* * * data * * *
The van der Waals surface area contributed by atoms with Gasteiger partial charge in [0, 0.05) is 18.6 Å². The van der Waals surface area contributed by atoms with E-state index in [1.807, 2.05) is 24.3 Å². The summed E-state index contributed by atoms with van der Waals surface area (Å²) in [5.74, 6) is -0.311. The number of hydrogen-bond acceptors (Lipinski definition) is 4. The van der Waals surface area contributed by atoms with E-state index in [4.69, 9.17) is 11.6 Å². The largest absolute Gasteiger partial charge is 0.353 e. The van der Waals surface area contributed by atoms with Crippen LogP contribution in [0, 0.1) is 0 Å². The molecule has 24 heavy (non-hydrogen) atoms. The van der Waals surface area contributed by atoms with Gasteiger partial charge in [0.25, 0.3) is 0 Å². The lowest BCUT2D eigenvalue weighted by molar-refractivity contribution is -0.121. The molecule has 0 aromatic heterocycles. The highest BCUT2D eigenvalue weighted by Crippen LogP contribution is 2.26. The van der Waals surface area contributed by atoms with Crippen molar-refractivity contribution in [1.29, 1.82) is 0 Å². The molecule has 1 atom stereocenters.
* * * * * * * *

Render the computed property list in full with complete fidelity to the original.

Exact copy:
The van der Waals surface area contributed by atoms with Gasteiger partial charge in [0, 0.05) is 18.6 Å². The van der Waals surface area contributed by atoms with E-state index in [1.807, 2.05) is 24.3 Å². The summed E-state index contributed by atoms with van der Waals surface area (Å²) in [5.74, 6) is -0.311. The number of hydrogen-bond acceptors (Lipinski definition) is 4. The van der Waals surface area contributed by atoms with E-state index in [4.69, 9.17) is 11.6 Å². The largest absolute Gasteiger partial charge is 0.353 e. The van der Waals surface area contributed by atoms with Crippen LogP contribution in [0, 0.1) is 0 Å². The molecule has 24 heavy (non-hydrogen) atoms. The van der Waals surface area contributed by atoms with Gasteiger partial charge in [0.25, 0.3) is 0 Å². The lowest BCUT2D eigenvalue weighted by molar-refractivity contribution is -0.121. The molecule has 0 aromatic heterocycles. The highest BCUT2D eigenvalue weighted by Crippen LogP contribution is 2.26. The van der Waals surface area contributed by atoms with Crippen molar-refractivity contribution in [1.29, 1.82) is 0 Å². The molecule has 1 atom stereocenters.